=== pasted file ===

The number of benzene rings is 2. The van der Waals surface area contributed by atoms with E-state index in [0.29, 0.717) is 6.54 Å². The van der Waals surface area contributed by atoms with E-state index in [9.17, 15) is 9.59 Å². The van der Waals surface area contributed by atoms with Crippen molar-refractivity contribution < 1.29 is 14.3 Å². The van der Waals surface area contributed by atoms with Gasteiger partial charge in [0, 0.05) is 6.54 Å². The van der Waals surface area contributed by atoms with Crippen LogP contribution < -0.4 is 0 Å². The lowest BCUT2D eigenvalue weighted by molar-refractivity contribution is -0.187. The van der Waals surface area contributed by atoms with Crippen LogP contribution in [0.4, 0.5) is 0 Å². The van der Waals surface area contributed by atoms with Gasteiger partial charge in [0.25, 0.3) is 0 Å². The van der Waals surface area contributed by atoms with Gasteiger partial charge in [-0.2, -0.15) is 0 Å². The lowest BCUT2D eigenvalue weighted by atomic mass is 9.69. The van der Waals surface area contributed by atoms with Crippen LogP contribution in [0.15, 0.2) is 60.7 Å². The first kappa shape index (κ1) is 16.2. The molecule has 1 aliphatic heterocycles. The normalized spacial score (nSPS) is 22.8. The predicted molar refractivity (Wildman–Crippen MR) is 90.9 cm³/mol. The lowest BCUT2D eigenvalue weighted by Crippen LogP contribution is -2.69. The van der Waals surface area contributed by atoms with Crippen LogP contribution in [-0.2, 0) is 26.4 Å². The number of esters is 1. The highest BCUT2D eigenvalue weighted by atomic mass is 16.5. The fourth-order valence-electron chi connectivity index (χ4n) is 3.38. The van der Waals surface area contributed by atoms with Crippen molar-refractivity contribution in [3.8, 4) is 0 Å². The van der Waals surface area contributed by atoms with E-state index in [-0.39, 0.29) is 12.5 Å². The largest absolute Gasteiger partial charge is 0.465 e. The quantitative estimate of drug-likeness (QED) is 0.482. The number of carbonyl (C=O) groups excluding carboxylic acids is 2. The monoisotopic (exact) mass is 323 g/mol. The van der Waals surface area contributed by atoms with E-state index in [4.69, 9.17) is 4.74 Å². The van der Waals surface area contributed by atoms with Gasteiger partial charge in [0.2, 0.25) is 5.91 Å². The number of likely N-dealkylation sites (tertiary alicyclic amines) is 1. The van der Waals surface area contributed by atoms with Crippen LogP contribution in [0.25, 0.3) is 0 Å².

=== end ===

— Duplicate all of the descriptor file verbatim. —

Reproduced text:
The number of benzene rings is 2. The van der Waals surface area contributed by atoms with E-state index in [0.29, 0.717) is 6.54 Å². The van der Waals surface area contributed by atoms with E-state index in [9.17, 15) is 9.59 Å². The van der Waals surface area contributed by atoms with Crippen molar-refractivity contribution < 1.29 is 14.3 Å². The van der Waals surface area contributed by atoms with Gasteiger partial charge in [0, 0.05) is 6.54 Å². The van der Waals surface area contributed by atoms with Crippen LogP contribution < -0.4 is 0 Å². The lowest BCUT2D eigenvalue weighted by molar-refractivity contribution is -0.187. The van der Waals surface area contributed by atoms with Crippen LogP contribution in [0.4, 0.5) is 0 Å². The van der Waals surface area contributed by atoms with Gasteiger partial charge in [0.25, 0.3) is 0 Å². The van der Waals surface area contributed by atoms with Gasteiger partial charge in [-0.2, -0.15) is 0 Å². The lowest BCUT2D eigenvalue weighted by atomic mass is 9.69. The van der Waals surface area contributed by atoms with Crippen LogP contribution in [0.15, 0.2) is 60.7 Å². The first kappa shape index (κ1) is 16.2. The molecule has 1 aliphatic heterocycles. The normalized spacial score (nSPS) is 22.8. The predicted molar refractivity (Wildman–Crippen MR) is 90.9 cm³/mol. The lowest BCUT2D eigenvalue weighted by Crippen LogP contribution is -2.69. The van der Waals surface area contributed by atoms with Crippen LogP contribution in [-0.2, 0) is 26.4 Å². The number of esters is 1. The highest BCUT2D eigenvalue weighted by atomic mass is 16.5. The fourth-order valence-electron chi connectivity index (χ4n) is 3.38. The van der Waals surface area contributed by atoms with Crippen molar-refractivity contribution in [3.8, 4) is 0 Å². The van der Waals surface area contributed by atoms with E-state index in [-0.39, 0.29) is 12.5 Å². The largest absolute Gasteiger partial charge is 0.465 e. The quantitative estimate of drug-likeness (QED) is 0.482. The number of carbonyl (C=O) groups excluding carboxylic acids is 2. The monoisotopic (exact) mass is 323 g/mol. The van der Waals surface area contributed by atoms with E-state index in [4.69, 9.17) is 4.74 Å². The van der Waals surface area contributed by atoms with Gasteiger partial charge in [0.2, 0.25) is 5.91 Å². The number of likely N-dealkylation sites (tertiary alicyclic amines) is 1. The van der Waals surface area contributed by atoms with Crippen LogP contribution in [0.25, 0.3) is 0 Å².